My cousin just got her real estate license and I couldn't be more excited for both her and her future clients.
Our industry needs great people as we are an old industry with a median age of 54, according to the National Association of REALTORs®.
And because our industry, like any other industry, is constantly evolving changing, new agents need to get established fast so they can adapt fast too.
For my cousin's benefit and others as well, here is a list of the most important attributes, tools and skills a new agent must have. (Be sure to follow the #JanaSellsHomes Team both in the Rain and the cloud as we expand on this series.)
The SOI, aka: Sphere of Influence, Circle of Influence, your database, your address book, or whatever you call your people
When it comes to your SOI, the biggest mistake new agents make is they think this is a simple admin project that will be completed if they work hard on it for a few days. Your SOI is a working database and it requires constant updating and diligence.
You must become fanatic when it comes to capturing your SOI's data so that you can effectively market to them. Effective means updating your SOI the minute you learn of a divorce or death. Or making notes when a friend or client gets a new puppy or baby.
Easy trick: new pet or baby? Put the year the baby was born in your contact notes so you can roughly guess the child's age when you work with those clients 5-10 years from now. With new clients with children or kids, put the year you met them. I.e. "Claudia and her son Rickie, who looks about 13 years old as of 2019". Now when Claudia is ready to sell her home in 2025, you know that Rickie will be around 19 years old.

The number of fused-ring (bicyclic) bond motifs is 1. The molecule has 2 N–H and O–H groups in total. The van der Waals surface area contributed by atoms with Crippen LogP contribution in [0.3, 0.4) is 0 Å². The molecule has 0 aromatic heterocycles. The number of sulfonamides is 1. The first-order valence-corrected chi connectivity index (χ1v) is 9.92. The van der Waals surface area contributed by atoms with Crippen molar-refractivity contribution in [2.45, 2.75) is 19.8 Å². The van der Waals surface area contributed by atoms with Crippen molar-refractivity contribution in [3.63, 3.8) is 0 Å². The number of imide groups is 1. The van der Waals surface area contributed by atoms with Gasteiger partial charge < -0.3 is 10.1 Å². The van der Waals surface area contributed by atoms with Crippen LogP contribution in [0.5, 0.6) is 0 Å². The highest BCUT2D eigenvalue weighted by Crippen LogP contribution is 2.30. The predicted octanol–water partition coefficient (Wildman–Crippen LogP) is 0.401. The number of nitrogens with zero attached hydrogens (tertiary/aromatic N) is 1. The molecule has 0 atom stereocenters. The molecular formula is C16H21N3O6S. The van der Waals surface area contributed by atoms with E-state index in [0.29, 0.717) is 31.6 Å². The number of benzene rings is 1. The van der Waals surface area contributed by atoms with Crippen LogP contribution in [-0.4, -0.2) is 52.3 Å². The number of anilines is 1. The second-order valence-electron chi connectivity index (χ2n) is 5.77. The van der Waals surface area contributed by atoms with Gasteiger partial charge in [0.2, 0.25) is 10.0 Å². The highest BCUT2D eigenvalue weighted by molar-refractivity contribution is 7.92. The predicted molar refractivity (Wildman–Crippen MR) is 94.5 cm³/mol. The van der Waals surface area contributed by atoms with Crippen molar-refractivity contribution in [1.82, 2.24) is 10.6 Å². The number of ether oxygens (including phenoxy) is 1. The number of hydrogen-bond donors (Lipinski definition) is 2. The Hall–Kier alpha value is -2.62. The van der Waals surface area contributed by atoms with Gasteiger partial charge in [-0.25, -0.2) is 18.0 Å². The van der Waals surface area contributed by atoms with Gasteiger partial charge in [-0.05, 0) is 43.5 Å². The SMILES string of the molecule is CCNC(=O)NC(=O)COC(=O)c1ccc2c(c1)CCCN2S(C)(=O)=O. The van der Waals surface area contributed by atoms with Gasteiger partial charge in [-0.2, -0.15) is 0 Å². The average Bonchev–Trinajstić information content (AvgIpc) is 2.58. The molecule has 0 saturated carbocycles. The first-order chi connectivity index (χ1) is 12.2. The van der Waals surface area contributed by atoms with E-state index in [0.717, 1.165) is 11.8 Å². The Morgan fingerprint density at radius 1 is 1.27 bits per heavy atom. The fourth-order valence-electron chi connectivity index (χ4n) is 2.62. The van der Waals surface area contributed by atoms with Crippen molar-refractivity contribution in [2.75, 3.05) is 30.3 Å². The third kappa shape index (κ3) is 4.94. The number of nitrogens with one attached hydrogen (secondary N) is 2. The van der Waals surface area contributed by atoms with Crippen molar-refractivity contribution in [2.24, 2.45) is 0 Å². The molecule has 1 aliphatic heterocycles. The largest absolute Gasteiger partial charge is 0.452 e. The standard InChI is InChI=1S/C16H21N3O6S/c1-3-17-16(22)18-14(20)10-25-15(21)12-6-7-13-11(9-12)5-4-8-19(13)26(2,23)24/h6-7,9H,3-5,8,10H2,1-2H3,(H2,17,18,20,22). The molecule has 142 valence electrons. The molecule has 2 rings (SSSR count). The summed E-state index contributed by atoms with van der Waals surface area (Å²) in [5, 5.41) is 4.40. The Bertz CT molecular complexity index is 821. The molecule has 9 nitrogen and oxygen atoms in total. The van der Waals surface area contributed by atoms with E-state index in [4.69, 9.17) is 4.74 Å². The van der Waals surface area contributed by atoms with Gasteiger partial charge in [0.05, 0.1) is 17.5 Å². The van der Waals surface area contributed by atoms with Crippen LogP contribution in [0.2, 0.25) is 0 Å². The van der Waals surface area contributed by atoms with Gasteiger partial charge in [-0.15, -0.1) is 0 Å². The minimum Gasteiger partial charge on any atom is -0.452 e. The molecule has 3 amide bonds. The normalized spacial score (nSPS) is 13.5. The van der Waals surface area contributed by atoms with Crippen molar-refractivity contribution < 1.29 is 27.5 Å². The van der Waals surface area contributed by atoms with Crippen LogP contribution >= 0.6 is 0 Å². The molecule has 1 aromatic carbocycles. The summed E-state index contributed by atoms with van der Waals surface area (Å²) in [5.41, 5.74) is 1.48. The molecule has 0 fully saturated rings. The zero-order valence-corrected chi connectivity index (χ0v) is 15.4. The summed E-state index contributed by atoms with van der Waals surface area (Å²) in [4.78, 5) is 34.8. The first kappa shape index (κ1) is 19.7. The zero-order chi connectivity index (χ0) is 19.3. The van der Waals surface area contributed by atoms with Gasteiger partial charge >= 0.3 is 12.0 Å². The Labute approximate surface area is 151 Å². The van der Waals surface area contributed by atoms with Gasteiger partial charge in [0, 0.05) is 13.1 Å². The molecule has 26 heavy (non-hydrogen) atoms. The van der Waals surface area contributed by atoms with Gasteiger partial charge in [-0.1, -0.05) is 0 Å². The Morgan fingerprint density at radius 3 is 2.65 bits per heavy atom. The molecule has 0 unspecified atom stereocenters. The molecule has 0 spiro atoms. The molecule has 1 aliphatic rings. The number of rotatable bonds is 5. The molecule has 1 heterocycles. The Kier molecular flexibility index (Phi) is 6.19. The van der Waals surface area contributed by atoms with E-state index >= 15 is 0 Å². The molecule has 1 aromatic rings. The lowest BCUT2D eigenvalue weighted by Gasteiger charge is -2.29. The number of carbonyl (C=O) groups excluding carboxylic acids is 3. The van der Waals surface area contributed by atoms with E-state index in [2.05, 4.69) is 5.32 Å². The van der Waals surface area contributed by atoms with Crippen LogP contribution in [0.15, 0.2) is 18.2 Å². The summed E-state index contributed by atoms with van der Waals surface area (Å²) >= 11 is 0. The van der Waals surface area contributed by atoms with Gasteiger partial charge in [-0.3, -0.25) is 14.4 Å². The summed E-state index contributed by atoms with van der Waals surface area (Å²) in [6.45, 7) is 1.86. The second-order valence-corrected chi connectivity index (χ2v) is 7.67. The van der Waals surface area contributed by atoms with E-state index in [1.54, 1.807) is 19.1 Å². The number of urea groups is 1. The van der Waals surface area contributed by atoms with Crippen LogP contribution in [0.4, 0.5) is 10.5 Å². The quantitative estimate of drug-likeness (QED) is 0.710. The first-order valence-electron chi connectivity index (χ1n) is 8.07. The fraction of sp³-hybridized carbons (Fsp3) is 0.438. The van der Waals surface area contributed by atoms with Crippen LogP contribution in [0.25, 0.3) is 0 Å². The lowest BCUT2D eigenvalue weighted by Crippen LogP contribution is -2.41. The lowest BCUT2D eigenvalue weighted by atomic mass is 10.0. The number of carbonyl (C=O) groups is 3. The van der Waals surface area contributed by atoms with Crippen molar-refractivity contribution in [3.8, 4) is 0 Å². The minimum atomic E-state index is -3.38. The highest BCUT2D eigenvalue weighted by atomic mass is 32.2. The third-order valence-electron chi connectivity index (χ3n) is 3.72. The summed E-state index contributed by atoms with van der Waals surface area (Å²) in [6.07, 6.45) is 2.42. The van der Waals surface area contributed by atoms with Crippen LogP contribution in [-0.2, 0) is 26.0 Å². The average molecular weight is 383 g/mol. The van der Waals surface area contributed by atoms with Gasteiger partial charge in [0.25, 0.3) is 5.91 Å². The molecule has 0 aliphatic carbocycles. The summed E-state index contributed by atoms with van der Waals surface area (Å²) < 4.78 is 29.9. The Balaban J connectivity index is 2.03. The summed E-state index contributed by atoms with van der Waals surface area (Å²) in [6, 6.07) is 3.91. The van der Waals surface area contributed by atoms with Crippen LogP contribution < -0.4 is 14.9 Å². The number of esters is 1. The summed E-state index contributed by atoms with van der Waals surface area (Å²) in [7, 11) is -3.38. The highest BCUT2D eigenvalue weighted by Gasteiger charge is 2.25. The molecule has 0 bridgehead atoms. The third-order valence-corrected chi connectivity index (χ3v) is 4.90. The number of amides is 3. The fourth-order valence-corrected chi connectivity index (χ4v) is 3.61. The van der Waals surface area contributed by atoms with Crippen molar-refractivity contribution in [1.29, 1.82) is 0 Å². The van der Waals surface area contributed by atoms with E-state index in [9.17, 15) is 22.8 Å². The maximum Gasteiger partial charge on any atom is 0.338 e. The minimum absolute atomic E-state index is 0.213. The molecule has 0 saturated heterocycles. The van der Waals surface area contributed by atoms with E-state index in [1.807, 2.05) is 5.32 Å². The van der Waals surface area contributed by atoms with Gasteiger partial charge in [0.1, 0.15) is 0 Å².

You also must have a simple SOI system. Check out my previous Nerd Alert post if you want to know how we keep it super simple. Avoid complicated data entry systems and anything that is difficult to update from your phone or your mobile device.
Your colleagues will help you far more often than they will hurt you.
When I first got in the business in 1999, I viewed all of my peers as enemies that are only out to steal my hard-earned leads. But after a few years of not making money, my ego was replaced by humility and I started asking agents in my office for help, and I was overwhelmed by the assistance and generosity I received.
Yes, you may have to share a deal and split the commission. Get over it! Half of something is better than half of nothing. And a good education is never inexpensive. If you want to last in real estate, you either learn from the pros in the business or from your own personal failure; the former of these methods is far easier and actually ends up less expensive than the latter.
Once I learned the benefit of sharing and learning from my colleagues, my skills grew exponentially. I still love to split deals from time to time as I always learn and grow from the experience working with agents of all backgrounds.
Never let a real estate deal ruin a good friendship
The most important resource a REALTOR® has is their SOI. The problem with most real estate education is that it trains new agents something similar to the multi-level marketing model, telling them to "just sell to your friends and family". Perhaps that's because friends and family won't sue you, wink wink.